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Biotinidase Deficiency

Information for Physicians and
Other Health Care Providers


Biotinidase deficiency is an inherited metabolic disorder of biotin (vitamin B) recycling that leads to multiple carboxylase deficiencies.

Clinical Symptoms

Symptoms of untreated biotinidase deficiency may appear at any time from 1 week to10 years of age. The most common early symptoms include seizure activity of various types (myoclonic, grand mal, and focal or infantile spasms) and hypotonia. Other early symptoms include breathing problems (tachypnea, hyperventilation, stridor, apnea), skin rashes and alopecia. Later developmental delays, speech problems, ataxia, and vision and hearing problems may occur. Less frequent findings include feeding difficulties, vomiting/diarrhea, fungal infections, hepatomegaly and splenomegaly.

Newborn Screening and Definitive Diagnosis

In Illinois, the testing methodology used to detect biotinidase deficiency is colorimetric assay, and results are reported as either “normal” (enzyme present) or “abnormal” (reduced or absent enzyme activity). False positive results may occur with specimens drawn from pre-term infants, or with improper handling of the specimen. Improper drying, delayed submission or exposure to excess heat are all factors that can destroy the enzyme. Transfusions may cause false negative results. Confirmation of any initial abnormal newborn screening result requires an immediate repeat filter paper specimen. If the second test also is abnormal, the infant should be referred to a metabolic disease specialist. Individuals discovered to have less than 10 percent biotinidase activity have profound deficiency. Through newborn screening, followed by definitive diagnostic testing, a milder form of biotinidase deficiency, in which there is 10 percent to 30 percent biotinidase activity, also has been identified.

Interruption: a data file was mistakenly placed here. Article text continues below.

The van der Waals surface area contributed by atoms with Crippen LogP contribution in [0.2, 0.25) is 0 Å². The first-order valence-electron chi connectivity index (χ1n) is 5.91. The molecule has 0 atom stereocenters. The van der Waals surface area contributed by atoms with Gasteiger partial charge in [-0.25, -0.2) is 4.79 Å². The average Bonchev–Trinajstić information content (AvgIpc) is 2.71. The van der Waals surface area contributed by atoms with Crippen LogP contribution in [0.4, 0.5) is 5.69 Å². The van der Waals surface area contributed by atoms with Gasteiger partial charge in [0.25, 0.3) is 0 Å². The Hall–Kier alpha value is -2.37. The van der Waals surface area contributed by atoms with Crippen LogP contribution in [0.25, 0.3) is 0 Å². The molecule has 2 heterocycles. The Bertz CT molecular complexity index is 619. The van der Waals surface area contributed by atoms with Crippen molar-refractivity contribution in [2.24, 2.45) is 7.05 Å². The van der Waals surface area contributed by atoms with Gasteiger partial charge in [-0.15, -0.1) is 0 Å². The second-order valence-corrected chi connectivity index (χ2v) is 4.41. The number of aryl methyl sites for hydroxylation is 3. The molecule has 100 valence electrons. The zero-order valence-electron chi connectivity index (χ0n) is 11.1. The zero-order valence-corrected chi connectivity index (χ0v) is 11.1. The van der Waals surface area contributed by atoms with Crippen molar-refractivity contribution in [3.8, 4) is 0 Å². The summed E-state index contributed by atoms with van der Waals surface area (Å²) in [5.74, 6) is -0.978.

Biotin therapy is initiated in prescription doses of 5 mg-20 mg per day (10-20 times that of RDA requirements). This provides the body with sufficient free biotin for all metabolic needs. Therapy is lifelong, and no dietary restrictions are necessary. The prognosis for individuals diagnosed with biotinidase deficiency is very good, especially for those who were treated before symptoms occurred. No serious side effects of biotin treatment have been recognized.


The incidence of biotinidase deficiency is estimated at one of every 110,000 births. Incidence in Illinois is approximately one in 150,000 births. (The state began screening for the deficiency in 1986, and has since identified 20 cases.)

Inheritance Pattern

This disorder is inherited in an autosomal recessive pattern. As an autosomal recessive disorder, the parents of a child with biotinidase deficiency are unaffected, healthy carriers of the condition and have one normal gene and one abnormal gene. With each pregnancy, carrier parents have a 25 percent chance of having a child with two copies of the abnormal gene, which results in biotinidase deficiency. Carrier parents have a 50 percent chance of having a child who is an unaffected carrier and a 25 percent chance of having an unaffected, non-carrier child. These risks hold true for each pregnancy. All siblings of infants diagnosed with biotinidase deficiency should be tested; genetic counseling services should be offered to the family.